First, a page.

Vinegar can also be a fermented food, depending on how it’s produced and how long it’s fermented.  Tsukemono and pickles can be a source of probiotics, again, depending on how long they’re fermented and as long as preservatives are not added to them.  Most commercial products are not fermented long enough to produce probiotic benefits. Beer, wine, and liquor are also fermented, but the alcohol inhibits the growth of good bacteria.


     If you choose a food for its probiotic benefit, be sure to read the label carefully.  Preservatives such as sodium benzoate, potassium sorbate, and others are often added because they prevent bad bacteria from growing.  However, they also keep the good bacteria from growing as well.   Commercial products typically add chemical preservatives as a safeguard to extend shelf life.  But fermented foods don’t need preservatives to do that. That’s why they were fermented in the first place.  For example, I have never found preservative-free sauerkraut in regular grocery stores, but many health food stores do carry it.

     I think it is important to use both probiotic supplements and fermented foods.  Why not just take a supplement?  Many different species of good bacteria and good yeast die as soon as they are exposed to oxygen.  That makes it next to impossible to get them into a supplement because of the manufacturing and processing.  No supplements have those types of good bacteria, but they are available in fermented foods, where they are protected from oxygen within the food or the liquid.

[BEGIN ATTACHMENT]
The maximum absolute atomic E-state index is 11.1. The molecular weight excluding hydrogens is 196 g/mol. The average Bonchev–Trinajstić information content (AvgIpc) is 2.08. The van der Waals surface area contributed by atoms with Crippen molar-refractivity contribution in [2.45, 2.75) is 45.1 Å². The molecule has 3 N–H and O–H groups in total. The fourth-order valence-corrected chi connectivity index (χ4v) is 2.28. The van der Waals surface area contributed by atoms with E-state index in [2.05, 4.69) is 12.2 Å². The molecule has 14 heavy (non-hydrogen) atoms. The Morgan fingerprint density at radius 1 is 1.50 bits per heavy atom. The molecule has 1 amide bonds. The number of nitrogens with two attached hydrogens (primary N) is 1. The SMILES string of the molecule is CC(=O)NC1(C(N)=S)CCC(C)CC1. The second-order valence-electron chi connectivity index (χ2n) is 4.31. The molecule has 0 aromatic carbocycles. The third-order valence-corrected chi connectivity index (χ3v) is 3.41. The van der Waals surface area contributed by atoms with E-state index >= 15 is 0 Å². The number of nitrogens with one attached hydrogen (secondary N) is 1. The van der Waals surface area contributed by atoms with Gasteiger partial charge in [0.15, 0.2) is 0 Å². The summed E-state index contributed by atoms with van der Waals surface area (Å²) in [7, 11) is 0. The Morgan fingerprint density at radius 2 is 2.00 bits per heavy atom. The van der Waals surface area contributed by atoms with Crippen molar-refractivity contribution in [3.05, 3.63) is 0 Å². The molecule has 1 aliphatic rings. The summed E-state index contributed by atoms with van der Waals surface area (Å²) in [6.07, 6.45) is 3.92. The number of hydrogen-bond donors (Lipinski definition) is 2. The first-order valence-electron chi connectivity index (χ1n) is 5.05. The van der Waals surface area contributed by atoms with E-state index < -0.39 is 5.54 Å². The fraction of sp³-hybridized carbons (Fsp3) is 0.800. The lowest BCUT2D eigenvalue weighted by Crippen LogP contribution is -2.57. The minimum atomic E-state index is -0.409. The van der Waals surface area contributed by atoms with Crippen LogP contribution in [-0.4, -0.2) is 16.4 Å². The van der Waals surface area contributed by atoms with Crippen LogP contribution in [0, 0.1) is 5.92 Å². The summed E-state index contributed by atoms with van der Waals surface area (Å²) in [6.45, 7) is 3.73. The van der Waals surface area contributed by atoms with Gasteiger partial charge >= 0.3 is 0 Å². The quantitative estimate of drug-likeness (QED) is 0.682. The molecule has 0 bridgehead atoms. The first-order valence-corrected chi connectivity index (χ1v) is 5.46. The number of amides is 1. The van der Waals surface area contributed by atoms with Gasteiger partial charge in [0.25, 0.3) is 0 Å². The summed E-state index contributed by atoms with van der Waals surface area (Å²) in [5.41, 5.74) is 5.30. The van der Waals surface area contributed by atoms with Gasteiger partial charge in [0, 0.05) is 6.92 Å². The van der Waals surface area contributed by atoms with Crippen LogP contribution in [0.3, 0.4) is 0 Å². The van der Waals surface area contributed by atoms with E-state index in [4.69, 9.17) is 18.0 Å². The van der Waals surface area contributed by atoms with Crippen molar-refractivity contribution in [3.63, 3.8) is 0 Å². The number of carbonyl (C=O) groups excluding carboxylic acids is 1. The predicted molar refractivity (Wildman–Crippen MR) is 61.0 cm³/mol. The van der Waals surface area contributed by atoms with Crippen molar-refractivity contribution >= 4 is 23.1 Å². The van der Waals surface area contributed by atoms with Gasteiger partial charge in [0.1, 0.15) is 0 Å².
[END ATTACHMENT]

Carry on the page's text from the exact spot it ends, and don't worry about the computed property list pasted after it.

For treatment purposes, specific kinds of probiotics can be better for particular conditions.  In that case, supplements are helpful because a person might need a certain dose of a particular type of probiotic.  For example, C. diff is an infection in the intestines caused by a bad bacteria and there is one kind of good yeast that has been found to be helpful in its treatment, saccharomyces boulardii.


        Most picky eaters will eat yogurt.  Avoid commercial yogurts with added sugar, stick to organic plain whole milk yogurt, and then add your own fruit, honey, or 100% pure maple syrup.  If you or your child cannot have dairy, try coconut milk or almond milk yogurts and add fruits ornatural sweeteners.  If your child won’t eat that, you can spoon some yogurt into a small amount of sorbet or coconut milk ice cream. 

     Try coconut water kefir (e.g. Kevita) available at Safeway and health food stores – this is naturally carbonated and can be a replacement for soda.  If your child won’t drink it, you can dilute a teaspoon of the coconut water kefir in juice or a large amount of water.  Also, some parents have had success pureeing small amounts of sauerkraut or fermented beets or carrots (available at health food stores), and mixing small amounts into spaghetti sauce, soup, or stew after it’s cooked, so the heat doesn’t destroy the good bacteria.


     Some final words of advice when it comes to probiotics:  If you have sensitivity to dairy, choose non-dairy fermented foods.  If you aren’t currently eating many fermented foods in your diet, add them to your diet gradually – suddenly consuming high amounts of fermented foods can cause temporary loose stool as your body adjusts to the good bacteria.  If you have acid reflux, be careful about spicy fermented foods like kimchi.